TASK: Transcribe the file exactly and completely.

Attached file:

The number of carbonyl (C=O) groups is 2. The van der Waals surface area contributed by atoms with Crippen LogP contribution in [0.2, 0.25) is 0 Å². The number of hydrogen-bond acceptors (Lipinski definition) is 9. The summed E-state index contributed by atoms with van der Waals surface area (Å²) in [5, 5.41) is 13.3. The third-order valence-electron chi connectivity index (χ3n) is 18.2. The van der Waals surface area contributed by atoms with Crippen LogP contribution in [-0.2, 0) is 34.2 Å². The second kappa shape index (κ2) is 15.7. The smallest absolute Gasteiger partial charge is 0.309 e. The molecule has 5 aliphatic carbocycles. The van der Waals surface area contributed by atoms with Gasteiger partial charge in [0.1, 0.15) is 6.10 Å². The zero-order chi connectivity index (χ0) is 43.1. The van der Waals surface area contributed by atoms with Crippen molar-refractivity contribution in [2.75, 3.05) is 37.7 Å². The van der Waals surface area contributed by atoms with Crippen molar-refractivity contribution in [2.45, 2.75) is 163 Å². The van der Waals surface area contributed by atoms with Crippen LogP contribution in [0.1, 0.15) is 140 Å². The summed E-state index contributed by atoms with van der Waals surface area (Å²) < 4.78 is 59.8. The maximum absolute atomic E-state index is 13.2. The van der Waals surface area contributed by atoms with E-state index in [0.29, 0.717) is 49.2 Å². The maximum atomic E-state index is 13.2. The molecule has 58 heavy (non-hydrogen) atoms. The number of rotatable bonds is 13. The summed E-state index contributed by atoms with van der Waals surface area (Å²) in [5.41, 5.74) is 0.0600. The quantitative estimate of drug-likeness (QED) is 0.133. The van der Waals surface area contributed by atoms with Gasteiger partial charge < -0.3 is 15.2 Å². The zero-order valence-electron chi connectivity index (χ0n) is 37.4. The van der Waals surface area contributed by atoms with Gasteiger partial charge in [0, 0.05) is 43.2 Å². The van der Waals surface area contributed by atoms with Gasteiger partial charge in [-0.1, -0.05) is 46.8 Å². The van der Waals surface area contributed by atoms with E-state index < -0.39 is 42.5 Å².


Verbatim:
The number of carbonyl (C=O) groups is 2. The van der Waals surface area contributed by atoms with Crippen LogP contribution in [0.2, 0.25) is 0 Å². The number of hydrogen-bond acceptors (Lipinski definition) is 9. The summed E-state index contributed by atoms with van der Waals surface area (Å²) in [5, 5.41) is 13.3. The third-order valence-electron chi connectivity index (χ3n) is 18.2. The van der Waals surface area contributed by atoms with Crippen LogP contribution in [-0.2, 0) is 34.2 Å². The second kappa shape index (κ2) is 15.7. The smallest absolute Gasteiger partial charge is 0.309 e. The molecule has 5 aliphatic carbocycles. The van der Waals surface area contributed by atoms with Gasteiger partial charge in [0.1, 0.15) is 6.10 Å². The zero-order chi connectivity index (χ0) is 43.1. The van der Waals surface area contributed by atoms with Crippen molar-refractivity contribution in [2.75, 3.05) is 37.7 Å². The van der Waals surface area contributed by atoms with Crippen molar-refractivity contribution in [2.45, 2.75) is 163 Å². The van der Waals surface area contributed by atoms with Crippen LogP contribution in [0.1, 0.15) is 140 Å². The summed E-state index contributed by atoms with van der Waals surface area (Å²) < 4.78 is 59.8. The maximum absolute atomic E-state index is 13.2. The van der Waals surface area contributed by atoms with E-state index in [0.29, 0.717) is 49.2 Å². The maximum atomic E-state index is 13.2. The molecule has 58 heavy (non-hydrogen) atoms. The number of rotatable bonds is 13. The summed E-state index contributed by atoms with van der Waals surface area (Å²) in [5.41, 5.74) is 0.0600. The quantitative estimate of drug-likeness (QED) is 0.133. The van der Waals surface area contributed by atoms with Gasteiger partial charge < -0.3 is 15.2 Å². The zero-order valence-electron chi connectivity index (χ0n) is 37.4. The van der Waals surface area contributed by atoms with Gasteiger partial charge in [0, 0.05) is 43.2 Å². The van der Waals surface area contributed by atoms with Gasteiger partial charge in [-0.1, -0.05) is 46.8 Å². The van der Waals surface area contributed by atoms with E-state index < -0.39 is 42.5 Å².